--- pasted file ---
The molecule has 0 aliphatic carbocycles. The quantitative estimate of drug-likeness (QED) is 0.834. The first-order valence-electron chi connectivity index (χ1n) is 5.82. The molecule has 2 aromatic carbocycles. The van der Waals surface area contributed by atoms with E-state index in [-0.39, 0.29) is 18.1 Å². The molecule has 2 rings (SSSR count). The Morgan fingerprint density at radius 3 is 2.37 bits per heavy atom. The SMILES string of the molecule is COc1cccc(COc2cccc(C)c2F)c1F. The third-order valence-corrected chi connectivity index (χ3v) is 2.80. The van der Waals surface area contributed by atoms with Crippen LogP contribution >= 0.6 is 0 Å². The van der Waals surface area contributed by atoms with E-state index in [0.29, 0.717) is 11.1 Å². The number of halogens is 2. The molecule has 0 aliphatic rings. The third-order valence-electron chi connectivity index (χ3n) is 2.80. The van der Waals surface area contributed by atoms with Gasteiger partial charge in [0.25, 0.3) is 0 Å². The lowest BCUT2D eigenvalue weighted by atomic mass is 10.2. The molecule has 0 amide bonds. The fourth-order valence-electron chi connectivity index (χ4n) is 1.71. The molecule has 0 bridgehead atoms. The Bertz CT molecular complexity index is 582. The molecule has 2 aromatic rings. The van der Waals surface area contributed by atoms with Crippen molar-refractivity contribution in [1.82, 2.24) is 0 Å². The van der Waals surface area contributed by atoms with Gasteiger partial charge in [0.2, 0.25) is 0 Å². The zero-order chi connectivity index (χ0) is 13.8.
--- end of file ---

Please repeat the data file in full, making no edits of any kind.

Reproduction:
The molecule has 0 aliphatic carbocycles. The quantitative estimate of drug-likeness (QED) is 0.834. The first-order valence-electron chi connectivity index (χ1n) is 5.82. The molecule has 2 aromatic carbocycles. The van der Waals surface area contributed by atoms with E-state index in [-0.39, 0.29) is 18.1 Å². The molecule has 2 rings (SSSR count). The Morgan fingerprint density at radius 3 is 2.37 bits per heavy atom. The SMILES string of the molecule is COc1cccc(COc2cccc(C)c2F)c1F. The third-order valence-corrected chi connectivity index (χ3v) is 2.80. The van der Waals surface area contributed by atoms with Crippen LogP contribution >= 0.6 is 0 Å². The van der Waals surface area contributed by atoms with E-state index in [0.29, 0.717) is 11.1 Å². The number of halogens is 2. The molecule has 0 aliphatic rings. The third-order valence-electron chi connectivity index (χ3n) is 2.80. The van der Waals surface area contributed by atoms with Gasteiger partial charge in [0.25, 0.3) is 0 Å². The lowest BCUT2D eigenvalue weighted by atomic mass is 10.2. The molecule has 0 amide bonds. The fourth-order valence-electron chi connectivity index (χ4n) is 1.71. The molecule has 0 bridgehead atoms. The Bertz CT molecular complexity index is 582. The molecule has 2 aromatic rings. The van der Waals surface area contributed by atoms with Crippen molar-refractivity contribution in [1.82, 2.24) is 0 Å². The van der Waals surface area contributed by atoms with Gasteiger partial charge in [0.2, 0.25) is 0 Å². The zero-order chi connectivity index (χ0) is 13.8.